Getting Ready to Work with Polymer Clay
There are some basic tools and techniques that are common to most (if not all) polymer clay projects. Whether you’re interested in making canes and beads, mokume gane, mica shift patterns, image transfers, faux stones, or any of the other countless projects that are making polymer clay so popular, starting off with the right knowledge and equipment is essential to success.
Please note that while working with clay is a fun and safe activity, polymer clays contain plasticizers and other chemicals and we do not recommend baking them in your regular home oven or using the same knives and other utensils that you use for cooking and eating.
Clay will stain wood and other materials. To protect your table or other work surfaces, you will need a smooth piece of tile to work on, plus a smaller piece of tile for baking. You can pick up a few pieces of tile from Lowes or Home Depot. You'll want to place a non-skid pad under the tile while you're working to keep the tile still. Dust and other debris will stick to raw clay. Keep your work area as clean as possible. Keeping baby wipes or alcohol wipes nearby is very handy to clean your tiles and tools.
Washing and Protecting Hands
To prevent visible dirt, dust or lint from appearing in your projects, wash your hands before working with clay. Although polymer clay is relatively smooth, small amounts can stick to your hands. A good barrier lotion, Gloves in a Bottle for example, helps protect your skin. Always wash your hands thoroughly after working with clay as well.
As polymer clay can start curing at about 90 degrees, it is important to store it in a cool place. Keep it in its original wrapping so that you’ll always have the manufacturer’s instructions for curing. Once open, wrap the package in something protective such as wax paper. This will protect the surrounding surfaces from being stained in case the plasticizers leach. For extra protection from drying out, zip-seal plastic bags can hold several blocks of wrapped clay.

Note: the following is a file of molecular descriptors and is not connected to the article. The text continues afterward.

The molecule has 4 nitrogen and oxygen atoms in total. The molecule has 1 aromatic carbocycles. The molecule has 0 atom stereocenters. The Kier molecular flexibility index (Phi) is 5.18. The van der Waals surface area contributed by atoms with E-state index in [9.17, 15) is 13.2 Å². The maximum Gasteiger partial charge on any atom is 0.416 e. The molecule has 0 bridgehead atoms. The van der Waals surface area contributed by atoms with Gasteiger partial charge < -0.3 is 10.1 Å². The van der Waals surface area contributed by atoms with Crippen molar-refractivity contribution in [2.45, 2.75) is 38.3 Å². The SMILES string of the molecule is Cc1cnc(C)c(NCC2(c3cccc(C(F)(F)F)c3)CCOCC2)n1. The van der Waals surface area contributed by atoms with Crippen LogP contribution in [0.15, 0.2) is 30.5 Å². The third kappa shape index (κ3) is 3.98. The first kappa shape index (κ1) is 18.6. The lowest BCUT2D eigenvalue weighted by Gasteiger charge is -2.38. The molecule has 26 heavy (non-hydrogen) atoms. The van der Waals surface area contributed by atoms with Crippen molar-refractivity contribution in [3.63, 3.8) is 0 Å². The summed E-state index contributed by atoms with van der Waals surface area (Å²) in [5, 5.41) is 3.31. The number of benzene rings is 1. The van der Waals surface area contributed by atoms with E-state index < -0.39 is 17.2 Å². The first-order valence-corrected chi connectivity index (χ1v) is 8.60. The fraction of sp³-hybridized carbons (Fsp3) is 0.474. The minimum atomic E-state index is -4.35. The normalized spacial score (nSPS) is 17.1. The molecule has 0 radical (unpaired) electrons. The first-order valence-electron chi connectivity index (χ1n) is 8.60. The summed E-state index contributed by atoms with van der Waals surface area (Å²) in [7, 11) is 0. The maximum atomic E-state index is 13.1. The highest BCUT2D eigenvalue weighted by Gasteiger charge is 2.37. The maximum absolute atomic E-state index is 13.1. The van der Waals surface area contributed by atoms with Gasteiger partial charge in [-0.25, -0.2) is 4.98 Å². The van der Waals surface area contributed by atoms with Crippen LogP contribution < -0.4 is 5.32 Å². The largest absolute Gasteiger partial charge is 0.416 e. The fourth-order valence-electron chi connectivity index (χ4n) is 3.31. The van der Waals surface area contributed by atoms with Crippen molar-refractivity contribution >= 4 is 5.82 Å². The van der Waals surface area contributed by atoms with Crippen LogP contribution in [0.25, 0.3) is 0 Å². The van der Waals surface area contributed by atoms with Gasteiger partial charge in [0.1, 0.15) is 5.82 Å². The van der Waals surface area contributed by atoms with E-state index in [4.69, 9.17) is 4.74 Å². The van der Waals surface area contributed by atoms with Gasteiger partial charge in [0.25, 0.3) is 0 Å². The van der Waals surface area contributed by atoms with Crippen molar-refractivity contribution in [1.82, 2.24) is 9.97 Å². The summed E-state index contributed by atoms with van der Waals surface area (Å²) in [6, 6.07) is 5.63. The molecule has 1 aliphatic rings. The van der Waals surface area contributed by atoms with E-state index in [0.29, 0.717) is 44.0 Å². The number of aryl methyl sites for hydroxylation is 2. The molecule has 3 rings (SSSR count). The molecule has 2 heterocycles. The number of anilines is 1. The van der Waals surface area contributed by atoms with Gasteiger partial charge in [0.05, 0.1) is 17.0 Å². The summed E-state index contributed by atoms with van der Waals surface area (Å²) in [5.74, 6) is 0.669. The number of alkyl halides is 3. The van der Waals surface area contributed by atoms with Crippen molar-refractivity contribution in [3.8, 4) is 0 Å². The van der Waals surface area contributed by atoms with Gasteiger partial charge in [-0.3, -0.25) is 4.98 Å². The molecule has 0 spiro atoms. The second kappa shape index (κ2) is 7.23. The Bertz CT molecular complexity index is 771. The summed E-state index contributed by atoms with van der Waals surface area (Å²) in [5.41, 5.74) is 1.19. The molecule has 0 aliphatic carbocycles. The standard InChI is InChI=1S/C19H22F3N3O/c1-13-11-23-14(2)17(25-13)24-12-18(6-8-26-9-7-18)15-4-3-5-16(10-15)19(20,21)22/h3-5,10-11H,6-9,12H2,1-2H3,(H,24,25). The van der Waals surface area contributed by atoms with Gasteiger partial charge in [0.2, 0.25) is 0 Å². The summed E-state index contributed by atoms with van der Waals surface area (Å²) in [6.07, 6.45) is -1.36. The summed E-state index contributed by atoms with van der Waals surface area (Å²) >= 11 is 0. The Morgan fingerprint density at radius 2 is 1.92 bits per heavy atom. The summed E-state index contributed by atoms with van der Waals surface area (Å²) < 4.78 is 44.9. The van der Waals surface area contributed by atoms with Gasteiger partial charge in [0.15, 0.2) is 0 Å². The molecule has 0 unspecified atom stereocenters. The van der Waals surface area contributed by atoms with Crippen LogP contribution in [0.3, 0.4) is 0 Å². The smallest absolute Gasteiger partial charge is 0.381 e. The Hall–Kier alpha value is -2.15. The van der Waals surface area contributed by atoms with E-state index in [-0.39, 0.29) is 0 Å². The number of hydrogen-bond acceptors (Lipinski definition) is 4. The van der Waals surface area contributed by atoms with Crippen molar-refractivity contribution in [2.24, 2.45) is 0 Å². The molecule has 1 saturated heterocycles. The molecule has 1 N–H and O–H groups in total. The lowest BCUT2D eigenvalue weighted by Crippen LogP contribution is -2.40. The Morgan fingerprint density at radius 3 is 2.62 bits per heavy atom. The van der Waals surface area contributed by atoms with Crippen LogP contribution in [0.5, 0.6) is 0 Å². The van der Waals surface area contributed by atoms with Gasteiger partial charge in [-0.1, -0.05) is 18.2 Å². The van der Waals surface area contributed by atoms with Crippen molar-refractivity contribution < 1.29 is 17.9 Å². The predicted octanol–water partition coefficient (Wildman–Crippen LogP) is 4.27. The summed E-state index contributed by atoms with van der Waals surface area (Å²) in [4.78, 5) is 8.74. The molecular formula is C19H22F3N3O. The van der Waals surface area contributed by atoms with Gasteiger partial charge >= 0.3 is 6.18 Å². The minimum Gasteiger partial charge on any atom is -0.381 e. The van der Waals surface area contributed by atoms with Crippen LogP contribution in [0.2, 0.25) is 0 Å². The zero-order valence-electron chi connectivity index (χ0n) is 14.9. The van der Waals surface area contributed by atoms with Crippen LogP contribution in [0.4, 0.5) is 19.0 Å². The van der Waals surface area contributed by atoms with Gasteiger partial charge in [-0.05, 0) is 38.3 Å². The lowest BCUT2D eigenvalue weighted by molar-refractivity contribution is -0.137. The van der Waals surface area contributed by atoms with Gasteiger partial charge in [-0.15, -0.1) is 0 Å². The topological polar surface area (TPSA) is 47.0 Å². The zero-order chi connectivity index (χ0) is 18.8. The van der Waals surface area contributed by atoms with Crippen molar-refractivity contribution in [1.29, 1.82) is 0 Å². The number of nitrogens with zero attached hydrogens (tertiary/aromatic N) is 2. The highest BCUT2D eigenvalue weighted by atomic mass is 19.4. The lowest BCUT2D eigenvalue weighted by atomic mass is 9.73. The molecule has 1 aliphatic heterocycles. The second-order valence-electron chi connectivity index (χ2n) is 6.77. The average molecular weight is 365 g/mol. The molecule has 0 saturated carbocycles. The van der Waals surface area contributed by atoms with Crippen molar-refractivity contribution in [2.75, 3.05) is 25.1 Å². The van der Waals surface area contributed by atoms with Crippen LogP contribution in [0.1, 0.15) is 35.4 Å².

Before beginning any project, your polymer clay must be conditioned. After the mixing and manipulation that occurs during manufacture, clay will “rest”. During this time it can become stiff and somewhat crumbly, making it difficult to work with. Some brands are stiffer than others. You condition clay by kneading. You can squeeze it, roll it into logs, bend it, stretch it, twist it – anything to get it working. It should take about five minutes or even less, but the test is the look and the feel. When clay is ready for work it will appear smoother with the edges less crumbly, and will be softer, shiny and more pliable.
A “pasta machine” is the easiest solution and produces a smooth sheet of clay with a consistent thickness. In addition to producing a nice, even piece of clay, it is useful for blending colors and working with texture sheets. Although an actual pasta machine intended for the kitchen can be quite expensive, simple machines intended for clay work are available at craft shops. These have an adjustment knob which allows usually 9 varied thickness settings. Always begin conditioning at the thickest setting, and progress to your desired thinner setting. Before beginning, compress your clay to be slightly thicker than the thickest setting to avoid damage to your machine.